My personal musings about anything that gets on my radar screen--heavily dominated by politics.


Re: Colorado Ballot Initiatives, part II 

We've all seen the ads: very sympathetic-looking man who identifies himself as a firefighter, interspersed with pictures of other firefighters doing heroic things, talking about how important it is for firefighters to speak out about things that make firefighters--and, indeed, the community--safer. And then he urges the defeat of Amendments 47, 49, and 54. Well, two nights ago I looked into 47, concluding it was hardly the stuff of gloom and doom. So, tonight, I thought I'd look into 49.

To start with, go check out Ben's take on it, then see the logic that the Rocky Mountain News follows in endorsing 49.

Here's the actual language of the initiative:

In the interest of advancing simple, ethical, and efficient government, the people of the state of Colorado hereby find and declare that public payroll systems should not be utilized to benefit private organizations and special interests except in accordance with this article. The people of the state of Colorado further find and declare that the requirements of this article must apply to all public employers, including all local governments and political subdivisions of the State.

Again, the EEEE-VIL of it all.

There are very nice provisions written in for taxes, judicial issues, charitable deductions, and other normal things that people have taken out of their payroll every day. What is limited is the ability of governmental entities to simply transfer money directly from their payroll accounts into the bank accounts of unions.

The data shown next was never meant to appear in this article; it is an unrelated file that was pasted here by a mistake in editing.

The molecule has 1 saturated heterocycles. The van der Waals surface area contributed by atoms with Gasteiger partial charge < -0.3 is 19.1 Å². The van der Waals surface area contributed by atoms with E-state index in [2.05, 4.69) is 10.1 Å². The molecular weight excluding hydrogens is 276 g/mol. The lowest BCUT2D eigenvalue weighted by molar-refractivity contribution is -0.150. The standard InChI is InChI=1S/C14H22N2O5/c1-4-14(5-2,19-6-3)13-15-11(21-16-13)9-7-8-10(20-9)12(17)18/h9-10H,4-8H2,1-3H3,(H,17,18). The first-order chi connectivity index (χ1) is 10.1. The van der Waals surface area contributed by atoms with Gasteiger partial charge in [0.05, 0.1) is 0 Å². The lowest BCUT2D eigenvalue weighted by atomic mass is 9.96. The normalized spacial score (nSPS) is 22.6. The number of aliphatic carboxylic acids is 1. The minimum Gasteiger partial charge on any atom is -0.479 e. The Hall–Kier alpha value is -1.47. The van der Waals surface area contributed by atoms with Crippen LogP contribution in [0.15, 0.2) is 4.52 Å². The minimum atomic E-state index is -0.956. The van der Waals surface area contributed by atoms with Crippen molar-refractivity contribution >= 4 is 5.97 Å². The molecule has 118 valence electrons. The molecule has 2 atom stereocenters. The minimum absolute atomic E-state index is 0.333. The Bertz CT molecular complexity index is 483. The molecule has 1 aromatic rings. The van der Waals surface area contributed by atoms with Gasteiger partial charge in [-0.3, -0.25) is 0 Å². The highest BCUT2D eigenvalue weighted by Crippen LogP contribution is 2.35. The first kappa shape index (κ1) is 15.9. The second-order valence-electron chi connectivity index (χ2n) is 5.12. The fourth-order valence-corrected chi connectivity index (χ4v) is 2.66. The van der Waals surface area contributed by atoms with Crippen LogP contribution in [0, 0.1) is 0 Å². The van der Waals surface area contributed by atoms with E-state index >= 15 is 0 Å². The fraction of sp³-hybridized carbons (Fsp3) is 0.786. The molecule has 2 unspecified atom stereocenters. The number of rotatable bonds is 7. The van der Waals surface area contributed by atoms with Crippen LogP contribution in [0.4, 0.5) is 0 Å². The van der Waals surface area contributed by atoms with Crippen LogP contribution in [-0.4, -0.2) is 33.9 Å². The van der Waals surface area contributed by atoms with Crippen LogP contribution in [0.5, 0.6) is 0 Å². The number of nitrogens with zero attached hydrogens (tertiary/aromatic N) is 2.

That's all. Does this mean that an employee can not sign up for an automatic deduction from their account, like most people do for car payments and other stuff? NO. All it says is that, for someone to give their money to the union, they have to take one extra step at their own bank because the governmental employer is going to stop doing it for them.

Somebody please explain to me how this "silences public employees."

Oh, wait. I know. See, the teacher's union has this great system whereby, once you are a member (and most teachers sign up when they first get hired), there is only a two week window every year for you to revoke your membership and cancel your dues. Under the new system, a teacher would be able to cancel their membership at any time by stopping the payment from the bank; that might cost the union some money.

Which, again, would probably be taken out of their negotiations budget, because we know the union is NOT going to slow down its financing of liberal candidates or pull back from some of its lobbying efforts.

Personally, I don't see the big deal. It's certainly not the end of the world. If the union is really doing its job and representing its people, than the people shouldn't have any problem signing the slip of paper at their bank that makes it possible to just hand the money over.

On the other hand, if people realize how little their unions actually do for them compared to the budget they operate under, maybe this really IS a big deal.

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